# Large set (combinatorics)

(Redirected from Small set (combinatorics))
For other uses of the term, see Small set (disambiguation).

In combinatorial mathematics, a large set of positive integers

${\displaystyle S=\{s_{0},s_{1},s_{2},s_{3},\dots \}}$

is one such that the infinite sum of the reciprocals

${\displaystyle {\frac {1}{s_{0}}}+{\frac {1}{s_{1}}}+{\frac {1}{s_{2}}}+{\frac {1}{s_{3}}}+\cdots }$

diverges. A small set is any subset of the positive integers that is not large; that is, one whose sum of reciprocals converges.

Large sets appear in the Müntz–Szász theorem and in the Erdős conjecture on arithmetic progressions.

## Examples

• Every finite subset of the positive integers is small.
• The set ${\displaystyle \{1,2,3,4,5,\dots \}}$ of all positive integers is known to be a large set; this statement is equivalent to the divergence of the harmonic series. More generally, any arithmetic progression (i.e., a set of all integers of the form an + b with a ≥ 1, b ≥ 1 and n = 0, 1, 2, 3, ...) is a large set.
• The set of square numbers is small (see Basel problem). So is the set of cube numbers, the set of 4th powers, and so on. More generally, the set of positive integer values of any polynomial of degree 2 or larger forms a small set.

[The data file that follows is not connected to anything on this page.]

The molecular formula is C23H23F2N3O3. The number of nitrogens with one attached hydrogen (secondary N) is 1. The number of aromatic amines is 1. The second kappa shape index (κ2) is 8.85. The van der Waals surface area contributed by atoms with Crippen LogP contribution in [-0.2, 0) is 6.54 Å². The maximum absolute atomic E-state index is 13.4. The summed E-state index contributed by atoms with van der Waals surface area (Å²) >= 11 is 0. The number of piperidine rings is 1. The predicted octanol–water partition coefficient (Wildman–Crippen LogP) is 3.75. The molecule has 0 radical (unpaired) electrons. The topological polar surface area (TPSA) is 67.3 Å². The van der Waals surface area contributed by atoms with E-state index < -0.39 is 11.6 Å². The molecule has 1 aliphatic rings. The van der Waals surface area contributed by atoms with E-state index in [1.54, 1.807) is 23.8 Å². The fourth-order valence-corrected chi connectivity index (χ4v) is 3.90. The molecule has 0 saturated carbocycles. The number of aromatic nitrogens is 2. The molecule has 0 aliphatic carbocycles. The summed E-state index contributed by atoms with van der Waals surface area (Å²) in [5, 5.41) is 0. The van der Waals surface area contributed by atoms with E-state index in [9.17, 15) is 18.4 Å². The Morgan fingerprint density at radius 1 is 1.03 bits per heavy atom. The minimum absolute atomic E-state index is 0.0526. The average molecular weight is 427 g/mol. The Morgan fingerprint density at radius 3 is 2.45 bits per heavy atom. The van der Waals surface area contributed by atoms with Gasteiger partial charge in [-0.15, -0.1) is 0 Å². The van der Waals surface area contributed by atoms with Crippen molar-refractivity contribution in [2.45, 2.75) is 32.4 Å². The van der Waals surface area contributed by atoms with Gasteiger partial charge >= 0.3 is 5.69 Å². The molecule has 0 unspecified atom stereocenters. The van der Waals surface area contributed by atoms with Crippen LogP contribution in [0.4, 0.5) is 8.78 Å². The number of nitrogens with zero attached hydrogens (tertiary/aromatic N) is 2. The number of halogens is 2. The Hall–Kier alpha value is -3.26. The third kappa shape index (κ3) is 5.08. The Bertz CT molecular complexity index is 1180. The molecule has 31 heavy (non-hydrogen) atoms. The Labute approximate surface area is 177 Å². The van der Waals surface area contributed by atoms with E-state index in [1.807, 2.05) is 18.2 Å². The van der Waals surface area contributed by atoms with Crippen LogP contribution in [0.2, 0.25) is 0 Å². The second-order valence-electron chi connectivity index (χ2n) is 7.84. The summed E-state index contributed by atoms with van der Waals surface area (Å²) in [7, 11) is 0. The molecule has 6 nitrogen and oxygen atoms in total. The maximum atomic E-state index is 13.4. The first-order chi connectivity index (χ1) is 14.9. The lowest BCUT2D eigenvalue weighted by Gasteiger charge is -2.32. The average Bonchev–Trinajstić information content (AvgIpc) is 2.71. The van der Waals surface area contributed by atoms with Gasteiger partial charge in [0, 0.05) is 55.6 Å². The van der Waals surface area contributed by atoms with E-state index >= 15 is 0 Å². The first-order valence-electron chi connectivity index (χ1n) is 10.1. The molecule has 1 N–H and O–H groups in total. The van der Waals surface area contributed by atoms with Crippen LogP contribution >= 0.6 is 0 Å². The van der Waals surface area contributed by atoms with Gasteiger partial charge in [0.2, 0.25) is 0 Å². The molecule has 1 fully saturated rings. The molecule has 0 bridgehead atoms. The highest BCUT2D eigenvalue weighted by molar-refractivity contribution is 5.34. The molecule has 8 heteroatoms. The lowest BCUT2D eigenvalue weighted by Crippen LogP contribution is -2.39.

• The set {1, 2, 4, 8, ...} of powers of 2 is known to be a small set, and so is any geometric progression (i.e., a set of numbers of the form of the form abn with a ≥ 1, b ≥ 2 and n = 0, 1, 2, 3, ...).
• The set of prime numbers has been proven to be large. The set of twin primes has been proven to be small (see Brun's constant).
• The set of prime powers which are not prime (i.e., all numbers of the form pn with n ≥ 2 and p prime) is a small set although the primes are a large set. This property is frequently used in analytic number theory. More generally, the set of perfect powers is small.
• The set of numbers whose expansions in a given base exclude a given digit is small. For example, the set
${\displaystyle \{1,\dots ,6,8,\dots ,16,18,\dots ,66,68,69,80,\dots \}}$
of integers whose decimal expansion does not include the digit 7 is small. Such series are called Kempner series.

## Properties

• Every subset of a small set is small.
• The union of finitely many small sets is small, because the sum of two convergent series is a convergent series. (In set theoretic terminology, the small sets form an ideal.)
• The complement of every small set is large.
• The Müntz–Szász theorem states that a set ${\displaystyle S=\{s_{1},s_{2},s_{3},\dots \}}$ is large if and only if the set of polynomials spanned by
${\displaystyle \{1,x^{s_{1}},x^{s_{2}},x^{s_{3}},\dots \}\,}$
is dense in the uniform norm topology of continuous functions on a closed interval. This is a generalization of the Stone–Weierstrass theorem.

## Open problems involving large sets

Paul Erdős famously asked the question of whether any set that does not contain arbitrarily long arithmetic progressions must necessarily be small. He offered a prize of \$3000 for the solution to this problem, more than for any of his other conjectures, and joked that this prize offer violated the minimum wage law.[1] This question is still open.

It is not known how to identify whether a given set is large or small in general. As a result, there are many sets which are not known to be either large or small.